The people at different stages of their life-cycle

The co-called baby-boom phenomenon in the US has inspireda lot of research on effects of this generation on the economy. In particular,90s and 2000s is the period when this generation will reach retirement.Therefore it is especially interesting to know what implications may be onwelfare, labor market and stock markets. Yoo (1994) shows that demographicfactors significantly influences the economy, in particularly savings,especially at low frequencies. Bakshi and Chen (1994) in their influential study arguethat if demography can influence certain macroeconomic parameters, then it isessential to understand how changes in age structure of a population can affectthe stock market. The authors attempted to address two hypotheses – life-cycleinvestment hypothesis and life-cycle risk-aversion hypothesis.

In thelife-cycle investment hypothesis Bakshi and Chen (1994) address the compositionof savings of an investor. Essentially they investigate the changing preferenceof investment into stock market or housing, which changes through aging of theeconomic agent. The authors argue, that in younger age people tend to have highhousing demands, thus in this age people tend to invest less into stock market.However by getting older, people solve their housing problems and start toinvest into the stock market to help finance their retirement. Moreover Bakshiand Chen (1994) propose that the older people get the more risk-averse theybecome.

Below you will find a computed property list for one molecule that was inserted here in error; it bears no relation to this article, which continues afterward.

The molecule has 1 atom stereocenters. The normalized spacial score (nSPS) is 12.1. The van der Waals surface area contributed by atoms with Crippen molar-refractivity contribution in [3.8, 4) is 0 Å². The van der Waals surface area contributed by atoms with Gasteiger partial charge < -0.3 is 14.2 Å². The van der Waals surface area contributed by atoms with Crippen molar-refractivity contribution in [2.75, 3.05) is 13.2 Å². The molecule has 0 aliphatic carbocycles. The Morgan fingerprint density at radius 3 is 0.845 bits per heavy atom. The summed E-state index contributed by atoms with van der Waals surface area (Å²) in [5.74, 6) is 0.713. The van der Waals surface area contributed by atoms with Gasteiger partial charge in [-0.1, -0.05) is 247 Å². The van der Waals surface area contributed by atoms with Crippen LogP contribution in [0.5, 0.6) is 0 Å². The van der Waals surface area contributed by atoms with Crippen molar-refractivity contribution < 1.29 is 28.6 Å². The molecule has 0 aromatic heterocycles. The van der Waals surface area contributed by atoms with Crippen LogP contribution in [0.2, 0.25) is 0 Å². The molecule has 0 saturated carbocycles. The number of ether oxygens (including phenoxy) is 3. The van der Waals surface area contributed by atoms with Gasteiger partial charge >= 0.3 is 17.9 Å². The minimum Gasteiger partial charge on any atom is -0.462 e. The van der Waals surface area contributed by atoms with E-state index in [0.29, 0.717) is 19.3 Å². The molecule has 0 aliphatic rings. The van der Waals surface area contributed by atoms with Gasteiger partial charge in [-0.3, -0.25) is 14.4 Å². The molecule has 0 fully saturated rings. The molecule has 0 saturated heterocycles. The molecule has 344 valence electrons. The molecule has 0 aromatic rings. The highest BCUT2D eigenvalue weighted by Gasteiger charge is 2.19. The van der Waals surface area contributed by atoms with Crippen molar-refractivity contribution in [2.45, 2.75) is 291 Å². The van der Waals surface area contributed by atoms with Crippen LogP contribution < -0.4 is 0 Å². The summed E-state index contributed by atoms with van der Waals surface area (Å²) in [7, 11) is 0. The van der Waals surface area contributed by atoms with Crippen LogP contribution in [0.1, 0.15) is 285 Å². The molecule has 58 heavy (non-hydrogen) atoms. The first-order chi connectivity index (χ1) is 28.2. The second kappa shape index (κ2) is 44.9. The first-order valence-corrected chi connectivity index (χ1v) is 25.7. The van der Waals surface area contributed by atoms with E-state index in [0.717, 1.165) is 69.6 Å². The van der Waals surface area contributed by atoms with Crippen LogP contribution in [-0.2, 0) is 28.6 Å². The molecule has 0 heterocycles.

Hence the increase in equity risk premiums can be correlated with anaging population, according to Bakshi and Chen (1994). As a proxy for agecomposition they use an average age of a population, S&P 500 index – stockmarket and residential investment deflator over GNP deflator – proxy forhousing market. Bakshi and Chen (1994) found strong support for their savingshypothesis, especially in the period post 1945. As for life-cycle riskaversion, they identified average age as a significant predictor of equitypremiums from 1990 – 1990, in contrast to dividend yield and consumptiongrowth. Bergantino (1998) used a slightly different approach.

He looked at agedistribution of a population and how people at different stages of theirlife-cycle interact with the financial markets. An obvious question is, what will happen to the financialmarkets, when the baby boomers generation will no longer be an active player inan economy. Brooks (2000), states that there are two views on this: either thebaby-boomers will sell of their assets to the new generation, which will eventuallydrive the prices down or the information of the future retirement of the babyboomers is already incorporated in the price and therefore no significanteffect will be noticed. Brooks (2000) concluded that despite the markets areforward looking and investors are rational, aging of a population has asignificant effect on the financial markets, which implies that governmentshave to develop policies to smooth out the effects of transitions ofgenerations

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